You and you


As I’ve blogged previously, attempting to speak good French is one of our major concerns here.

I tend to look on every interaction conducted in French as a lesson.

For a sustained and wide-ranging boot up the learning curve, however, nothing seems to beat talking to our neighbours.

Just to the side of us is a house which is the second house/summer home of a couple from Laval about 10 years older than us, but they’re both fit and lively and very friendly, whilst just down the road from us at the end of the hamlet live another couple, Bretons, about the same age as us and they’re very friendly too.

One of the big differences between English and French is that whilst we have one word for the second person singular, the French have two – ‘tu’ and ‘vous’, from which other pronouns are derived, such as possessives,

It would have seemed very strange and over-familiar if we’d started off addressing our neighbours as ‘tu’ when speaking to them. The rule is pretty much that until you know someone and you’ve accepted them as your peer then you stick to ‘vous’.

In fact, the French even have verbs to deal with this two yous’ situation – ‘tutoyer’ meaning to use ‘tu’ and vouvoyers to use ‘vous’.

Sure enough, we started off using ‘vous’ all the time here. However, we’re now on ‘tu’ terms with both couples and use it when speaking to them because we picked up that our neighbours were using it to talk to us.

I find it very gratifying and a sign that we’ve been accepted somehow, in spite of being English and inherently ‘different’ in some respects.

4 Responses

  1. Yes the existence of “tu” and “vous” can be a source of pleasure . But you should remember it’s rather English which is an exception . From the European languages I know, i.e German, Italian, Spanish and Portuguese, plus English, English is the only one without that distinction . The same can be said of genders for nouns .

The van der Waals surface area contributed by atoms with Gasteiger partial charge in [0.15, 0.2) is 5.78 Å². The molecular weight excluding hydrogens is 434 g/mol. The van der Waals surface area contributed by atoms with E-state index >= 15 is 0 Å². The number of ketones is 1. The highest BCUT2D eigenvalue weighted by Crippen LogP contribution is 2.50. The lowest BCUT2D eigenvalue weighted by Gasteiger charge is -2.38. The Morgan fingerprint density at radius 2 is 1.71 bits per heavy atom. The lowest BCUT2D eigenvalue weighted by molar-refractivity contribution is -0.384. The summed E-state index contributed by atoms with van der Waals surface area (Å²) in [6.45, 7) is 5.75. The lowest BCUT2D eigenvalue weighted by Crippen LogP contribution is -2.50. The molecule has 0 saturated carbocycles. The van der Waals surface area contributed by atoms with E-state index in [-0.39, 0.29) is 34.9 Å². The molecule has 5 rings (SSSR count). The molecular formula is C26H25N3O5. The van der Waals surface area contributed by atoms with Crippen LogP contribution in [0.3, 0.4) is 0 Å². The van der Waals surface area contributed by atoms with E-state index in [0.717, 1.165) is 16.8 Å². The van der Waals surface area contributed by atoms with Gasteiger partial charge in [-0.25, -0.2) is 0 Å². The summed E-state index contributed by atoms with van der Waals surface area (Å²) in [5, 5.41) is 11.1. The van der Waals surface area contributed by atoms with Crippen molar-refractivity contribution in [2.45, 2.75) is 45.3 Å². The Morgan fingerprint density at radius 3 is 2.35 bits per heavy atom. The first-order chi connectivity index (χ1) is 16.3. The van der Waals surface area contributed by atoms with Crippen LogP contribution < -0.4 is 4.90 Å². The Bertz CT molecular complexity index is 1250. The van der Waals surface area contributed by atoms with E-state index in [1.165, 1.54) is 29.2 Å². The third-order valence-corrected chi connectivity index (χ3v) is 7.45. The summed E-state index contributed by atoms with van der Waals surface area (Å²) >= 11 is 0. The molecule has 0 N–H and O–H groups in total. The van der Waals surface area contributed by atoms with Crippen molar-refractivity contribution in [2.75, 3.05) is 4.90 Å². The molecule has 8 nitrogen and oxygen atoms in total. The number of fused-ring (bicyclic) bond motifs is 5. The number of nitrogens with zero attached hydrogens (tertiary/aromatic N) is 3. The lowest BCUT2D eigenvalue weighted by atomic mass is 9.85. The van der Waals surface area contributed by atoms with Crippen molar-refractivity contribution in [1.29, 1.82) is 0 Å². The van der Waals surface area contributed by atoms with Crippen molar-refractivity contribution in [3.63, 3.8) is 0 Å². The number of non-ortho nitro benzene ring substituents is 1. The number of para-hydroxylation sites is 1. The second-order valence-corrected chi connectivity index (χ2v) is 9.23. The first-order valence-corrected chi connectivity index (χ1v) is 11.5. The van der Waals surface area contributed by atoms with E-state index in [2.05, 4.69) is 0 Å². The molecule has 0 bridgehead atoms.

Many anglophones complain about French difficulty, but it’s not exact . English is very simple compared to many ” real ” languages .

  2. English is easy to learn badly for non-English speakers. Our sentence constructions are a nightmare. We might not have noun genders, but everything else is almost impossible, We stress different words in a sentence to change thr mrsning. And just don’t get me syarted on spelling.

    Modern Greek, on the other hand, is impossible to learn without the grammar. It is highly inflective, and where you put a word in a sentence is – mweh – almost irrelevant: totally uninstinctive to natural english speakers.
    However, use the wrong ending (or beginning), or speak greek without the tonos – emphasis – on the correct syllable – and you will be utterly ununderstood.
    I once attempted to say in greek that my mother was 84. It came out that my fanny was 84cm wide. That alone made me many greek friends, they are very forgiving, and share an english sense of humour. But it did make me learn where the tonos went…..

  3. (And huge apologies for the typoes and bad spelling in the above post! Quite ironic really….)

  4. German still has “Siezen” and “Duzen”, but the Swedish have, by mutual consent, virtually given up the “Ni” and “Du”. Now everything is “du”.

    Sadf state of afairs, and as large a sign as any, of dropping standards.

Leave a Reply

Fill in your details below or click an icon to log in: Logo

You are commenting using your account. Log Out /  Change )

Twitter picture

You are commenting using your Twitter account. Log Out /  Change )

Facebook photo

You are commenting using your Facebook account. Log Out /  Change )

Connecting to %s

%d bloggers like this: